- Not ideal for small pieces
The Invisible Tape Method
If you don’t want to risk leaving any marks on your fabric, you can use invisible tape to adhere your pattern pieces to the felt before cutting. This method is similar to the pin and cut method, but it’s much easier to remove the tape and doesn’t leave any holes. This method works best for small pattern pieces.
- Print your pattern onto paper.
- Cut out your pattern pieces.
- Adhere your pattern pieces to the felt with invisible tape. Be sure to smooth out any bubbles or wrinkles for an accurate cut.
- Cut out your felt along the lines of your taped pattern pieces.
- Remove the tap
- No marks or holes left on fabric
- Tape may be difficult to remove or leave a residue. Test your fabric and tape first!
- May distort or stretch your felt when pulling teh tape off
- May not work well for larger pieces
The Freehand Cut Method
If you’re working on a simple project or don’t need precise cuts, you can just hold the pattern piece with your finger and freehand cut your pattern pieces from felt. This method is the quickest and easiest, but it’s not terribly accurate and its difficult to keep the pattern piece in the right spot. Or if you’re really good, you skip the pattern piece altogether and just cut away! I only recommend this method if you’re working on a very simple project.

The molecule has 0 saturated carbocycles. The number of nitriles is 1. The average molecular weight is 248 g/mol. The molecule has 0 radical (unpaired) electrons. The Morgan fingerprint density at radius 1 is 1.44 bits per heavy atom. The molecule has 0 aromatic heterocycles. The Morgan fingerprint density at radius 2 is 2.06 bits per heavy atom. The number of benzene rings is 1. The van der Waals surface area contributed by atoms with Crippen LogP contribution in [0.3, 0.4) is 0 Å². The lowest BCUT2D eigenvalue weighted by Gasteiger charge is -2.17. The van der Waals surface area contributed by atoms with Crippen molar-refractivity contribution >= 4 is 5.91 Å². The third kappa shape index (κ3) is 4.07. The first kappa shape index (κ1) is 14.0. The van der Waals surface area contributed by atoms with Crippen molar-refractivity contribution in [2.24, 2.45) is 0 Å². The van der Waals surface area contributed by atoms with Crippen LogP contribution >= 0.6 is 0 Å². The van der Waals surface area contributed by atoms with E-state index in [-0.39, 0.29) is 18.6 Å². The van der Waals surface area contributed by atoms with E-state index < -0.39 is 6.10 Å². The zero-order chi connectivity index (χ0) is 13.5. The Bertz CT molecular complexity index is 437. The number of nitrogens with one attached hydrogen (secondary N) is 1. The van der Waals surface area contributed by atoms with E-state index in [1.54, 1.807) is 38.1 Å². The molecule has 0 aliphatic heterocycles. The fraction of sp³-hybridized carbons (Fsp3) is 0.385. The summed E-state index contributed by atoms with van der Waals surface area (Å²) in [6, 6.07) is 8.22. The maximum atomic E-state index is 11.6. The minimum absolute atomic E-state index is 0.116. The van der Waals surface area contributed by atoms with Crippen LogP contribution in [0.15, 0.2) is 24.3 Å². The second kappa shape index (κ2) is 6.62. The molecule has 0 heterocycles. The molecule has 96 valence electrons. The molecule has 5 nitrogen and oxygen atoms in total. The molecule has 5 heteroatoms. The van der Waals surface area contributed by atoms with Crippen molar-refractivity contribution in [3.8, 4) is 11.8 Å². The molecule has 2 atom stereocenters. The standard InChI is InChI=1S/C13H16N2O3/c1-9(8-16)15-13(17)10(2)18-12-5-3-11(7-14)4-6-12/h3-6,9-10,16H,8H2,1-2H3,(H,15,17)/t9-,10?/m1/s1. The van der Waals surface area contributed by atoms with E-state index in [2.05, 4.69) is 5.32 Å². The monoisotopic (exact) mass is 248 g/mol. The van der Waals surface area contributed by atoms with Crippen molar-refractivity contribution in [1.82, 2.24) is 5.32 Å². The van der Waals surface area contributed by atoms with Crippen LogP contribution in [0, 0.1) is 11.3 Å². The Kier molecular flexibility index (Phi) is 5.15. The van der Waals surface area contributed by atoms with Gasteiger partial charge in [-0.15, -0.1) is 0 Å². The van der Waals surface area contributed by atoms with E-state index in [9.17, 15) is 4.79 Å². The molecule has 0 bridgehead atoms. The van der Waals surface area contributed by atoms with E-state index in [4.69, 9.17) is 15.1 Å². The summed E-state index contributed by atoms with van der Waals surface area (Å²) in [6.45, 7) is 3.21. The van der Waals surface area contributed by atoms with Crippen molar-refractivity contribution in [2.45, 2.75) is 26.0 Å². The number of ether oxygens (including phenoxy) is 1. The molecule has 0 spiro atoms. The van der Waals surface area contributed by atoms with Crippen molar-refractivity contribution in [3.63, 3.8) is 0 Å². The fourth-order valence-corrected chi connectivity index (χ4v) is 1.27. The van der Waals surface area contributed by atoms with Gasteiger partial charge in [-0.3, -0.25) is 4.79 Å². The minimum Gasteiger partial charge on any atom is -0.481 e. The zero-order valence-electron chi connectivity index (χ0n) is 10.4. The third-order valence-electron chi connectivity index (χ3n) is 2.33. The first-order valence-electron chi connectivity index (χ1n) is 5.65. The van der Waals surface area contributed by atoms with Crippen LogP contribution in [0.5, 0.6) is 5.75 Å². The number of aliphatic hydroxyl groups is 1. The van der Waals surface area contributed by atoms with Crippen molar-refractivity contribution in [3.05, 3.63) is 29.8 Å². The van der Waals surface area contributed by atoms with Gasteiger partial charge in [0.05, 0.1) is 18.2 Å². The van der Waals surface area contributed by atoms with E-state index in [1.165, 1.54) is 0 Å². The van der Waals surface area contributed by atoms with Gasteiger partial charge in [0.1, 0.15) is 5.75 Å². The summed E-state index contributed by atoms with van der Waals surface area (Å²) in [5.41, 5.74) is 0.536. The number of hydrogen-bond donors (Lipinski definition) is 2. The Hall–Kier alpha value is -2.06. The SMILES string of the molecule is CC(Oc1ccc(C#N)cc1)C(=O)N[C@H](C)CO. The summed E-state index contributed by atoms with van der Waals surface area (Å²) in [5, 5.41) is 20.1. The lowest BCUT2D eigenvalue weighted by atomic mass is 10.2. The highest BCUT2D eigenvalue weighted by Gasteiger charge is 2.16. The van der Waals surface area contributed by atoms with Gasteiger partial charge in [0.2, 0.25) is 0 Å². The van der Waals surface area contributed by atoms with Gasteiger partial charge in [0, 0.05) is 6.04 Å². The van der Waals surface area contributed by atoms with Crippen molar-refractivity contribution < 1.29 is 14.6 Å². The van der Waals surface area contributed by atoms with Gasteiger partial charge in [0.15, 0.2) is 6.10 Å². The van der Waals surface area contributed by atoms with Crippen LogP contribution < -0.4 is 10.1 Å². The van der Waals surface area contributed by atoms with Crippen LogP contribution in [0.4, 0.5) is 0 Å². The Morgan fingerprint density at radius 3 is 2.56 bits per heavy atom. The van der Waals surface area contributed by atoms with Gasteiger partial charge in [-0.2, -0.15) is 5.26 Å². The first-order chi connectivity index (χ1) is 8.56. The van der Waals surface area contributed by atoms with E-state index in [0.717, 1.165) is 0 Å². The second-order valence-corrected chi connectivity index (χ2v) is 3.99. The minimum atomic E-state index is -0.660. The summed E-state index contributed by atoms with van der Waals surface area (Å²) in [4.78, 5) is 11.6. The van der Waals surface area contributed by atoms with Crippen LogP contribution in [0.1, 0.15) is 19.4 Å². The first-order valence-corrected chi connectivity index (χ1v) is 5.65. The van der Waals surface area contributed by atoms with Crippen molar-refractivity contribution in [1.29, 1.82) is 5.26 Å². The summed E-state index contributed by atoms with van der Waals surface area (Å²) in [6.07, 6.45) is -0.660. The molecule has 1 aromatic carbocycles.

- Cut out your pattern pieces from paper.
- Hold the paper pattern piece against the felt with your finger and cut around it with scissors.
- No tracing or special supplies needed
- Quick and easy
- Not accurate
- Can be difficult to keep the pattern piece in place
The Freezer Paper Method
This is my preferred method for most of my projects and what I consider the best way how to cut felt perfect felt shapes. It’s quick, easy, and accurate, and it doesn’t leave any unwanted marks or holes on your fabric. The key to this ingenious method is to use freezer paper! It will stick to the felt without leaving a residue, eliminating both the need to trace or adhere your pattern to the felt!
Bonus is that you can keep reusing the pieces, just by pressing them again with a hot iron on a new piece of felt or fabric. Be sure to check out our post on using freezer paper for crafts for full details.
- Print your pattern onto freezer paper (make sure the shiny side is facing down!). If you don’t have a printer, you can trace your pattern pieces onto the freezer paper with a pencil.
- Cut out your pattern pieces. (You can lazy cut around the pattern piece, no need to precise cut them out at this point)
- Iron the freezer paper onto the felt (shiny side down), being careful not to melt the felt. You don’t need to use a lot of heat, just long enough to make the two adhere. A few seconds on medium to high heat with no steam works best for me.